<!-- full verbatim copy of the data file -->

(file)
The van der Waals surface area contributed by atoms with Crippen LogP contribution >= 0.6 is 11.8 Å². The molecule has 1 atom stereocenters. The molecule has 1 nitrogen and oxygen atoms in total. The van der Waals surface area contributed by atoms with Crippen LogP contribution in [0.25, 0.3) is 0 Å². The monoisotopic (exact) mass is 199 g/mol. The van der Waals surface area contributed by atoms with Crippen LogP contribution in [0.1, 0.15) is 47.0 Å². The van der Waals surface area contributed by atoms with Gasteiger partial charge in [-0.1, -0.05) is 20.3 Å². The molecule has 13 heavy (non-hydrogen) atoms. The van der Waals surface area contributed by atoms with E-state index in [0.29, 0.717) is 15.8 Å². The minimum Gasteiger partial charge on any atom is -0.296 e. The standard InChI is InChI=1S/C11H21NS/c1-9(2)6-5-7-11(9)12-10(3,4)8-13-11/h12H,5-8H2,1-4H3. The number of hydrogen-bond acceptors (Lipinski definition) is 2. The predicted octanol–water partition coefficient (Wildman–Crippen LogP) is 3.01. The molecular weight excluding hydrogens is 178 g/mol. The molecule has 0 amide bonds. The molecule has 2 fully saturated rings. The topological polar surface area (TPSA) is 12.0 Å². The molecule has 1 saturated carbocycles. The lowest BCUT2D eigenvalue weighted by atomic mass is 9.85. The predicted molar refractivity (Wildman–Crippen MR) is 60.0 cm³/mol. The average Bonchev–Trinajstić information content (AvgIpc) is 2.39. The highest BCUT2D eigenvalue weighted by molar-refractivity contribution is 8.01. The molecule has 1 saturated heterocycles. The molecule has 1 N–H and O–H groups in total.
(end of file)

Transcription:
The van der Waals surface area contributed by atoms with Crippen LogP contribution >= 0.6 is 11.8 Å². The molecule has 1 atom stereocenters. The molecule has 1 nitrogen and oxygen atoms in total. The van der Waals surface area contributed by atoms with Crippen LogP contribution in [0.25, 0.3) is 0 Å². The monoisotopic (exact) mass is 199 g/mol. The van der Waals surface area contributed by atoms with Crippen LogP contribution in [0.1, 0.15) is 47.0 Å². The van der Waals surface area contributed by atoms with Gasteiger partial charge in [-0.1, -0.05) is 20.3 Å². The molecule has 13 heavy (non-hydrogen) atoms. The van der Waals surface area contributed by atoms with E-state index in [0.29, 0.717) is 15.8 Å². The minimum Gasteiger partial charge on any atom is -0.296 e. The standard InChI is InChI=1S/C11H21NS/c1-9(2)6-5-7-11(9)12-10(3,4)8-13-11/h12H,5-8H2,1-4H3. The number of hydrogen-bond acceptors (Lipinski definition) is 2. The predicted octanol–water partition coefficient (Wildman–Crippen LogP) is 3.01. The molecular weight excluding hydrogens is 178 g/mol. The molecule has 0 amide bonds. The molecule has 2 fully saturated rings. The topological polar surface area (TPSA) is 12.0 Å². The molecule has 1 saturated carbocycles. The lowest BCUT2D eigenvalue weighted by atomic mass is 9.85. The predicted molar refractivity (Wildman–Crippen MR) is 60.0 cm³/mol. The average Bonchev–Trinajstić information content (AvgIpc) is 2.39. The highest BCUT2D eigenvalue weighted by molar-refractivity contribution is 8.01. The molecule has 1 saturated heterocycles. The molecule has 1 N–H and O–H groups in total.